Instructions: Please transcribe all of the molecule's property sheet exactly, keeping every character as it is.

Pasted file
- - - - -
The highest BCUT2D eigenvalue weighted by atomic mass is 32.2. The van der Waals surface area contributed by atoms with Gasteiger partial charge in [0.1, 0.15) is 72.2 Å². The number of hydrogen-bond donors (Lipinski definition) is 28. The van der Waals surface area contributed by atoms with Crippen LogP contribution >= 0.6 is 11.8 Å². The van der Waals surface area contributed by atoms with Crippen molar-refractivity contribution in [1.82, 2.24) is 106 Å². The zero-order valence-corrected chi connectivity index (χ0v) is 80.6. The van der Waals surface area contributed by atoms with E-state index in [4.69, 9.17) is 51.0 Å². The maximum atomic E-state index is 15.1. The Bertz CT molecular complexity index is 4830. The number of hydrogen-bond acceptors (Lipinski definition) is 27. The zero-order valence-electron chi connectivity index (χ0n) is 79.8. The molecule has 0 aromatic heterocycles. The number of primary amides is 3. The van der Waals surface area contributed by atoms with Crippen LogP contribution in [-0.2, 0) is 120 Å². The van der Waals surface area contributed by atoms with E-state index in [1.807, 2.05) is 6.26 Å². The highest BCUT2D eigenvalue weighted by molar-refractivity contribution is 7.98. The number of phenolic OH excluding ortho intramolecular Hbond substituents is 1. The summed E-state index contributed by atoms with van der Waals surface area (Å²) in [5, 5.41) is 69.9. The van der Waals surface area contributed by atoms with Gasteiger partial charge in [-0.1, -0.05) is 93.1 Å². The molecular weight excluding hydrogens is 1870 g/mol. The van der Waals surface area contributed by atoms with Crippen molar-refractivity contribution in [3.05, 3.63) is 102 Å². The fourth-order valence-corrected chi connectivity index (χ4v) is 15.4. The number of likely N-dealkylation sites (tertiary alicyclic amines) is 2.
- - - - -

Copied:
The highest BCUT2D eigenvalue weighted by atomic mass is 32.2. The van der Waals surface area contributed by atoms with Gasteiger partial charge in [0.1, 0.15) is 72.2 Å². The number of hydrogen-bond donors (Lipinski definition) is 28. The van der Waals surface area contributed by atoms with Crippen LogP contribution >= 0.6 is 11.8 Å². The van der Waals surface area contributed by atoms with Crippen molar-refractivity contribution in [1.82, 2.24) is 106 Å². The zero-order valence-corrected chi connectivity index (χ0v) is 80.6. The van der Waals surface area contributed by atoms with E-state index in [4.69, 9.17) is 51.0 Å². The maximum atomic E-state index is 15.1. The Bertz CT molecular complexity index is 4830. The number of hydrogen-bond acceptors (Lipinski definition) is 27. The zero-order valence-electron chi connectivity index (χ0n) is 79.8. The molecule has 0 aromatic heterocycles. The number of primary amides is 3. The van der Waals surface area contributed by atoms with Crippen LogP contribution in [-0.2, 0) is 120 Å². The van der Waals surface area contributed by atoms with E-state index in [1.807, 2.05) is 6.26 Å². The highest BCUT2D eigenvalue weighted by molar-refractivity contribution is 7.98. The number of phenolic OH excluding ortho intramolecular Hbond substituents is 1. The summed E-state index contributed by atoms with van der Waals surface area (Å²) in [5, 5.41) is 69.9. The van der Waals surface area contributed by atoms with Gasteiger partial charge in [-0.1, -0.05) is 93.1 Å². The molecular weight excluding hydrogens is 1870 g/mol. The van der Waals surface area contributed by atoms with Crippen molar-refractivity contribution in [3.05, 3.63) is 102 Å². The fourth-order valence-corrected chi connectivity index (χ4v) is 15.4. The number of likely N-dealkylation sites (tertiary alicyclic amines) is 2.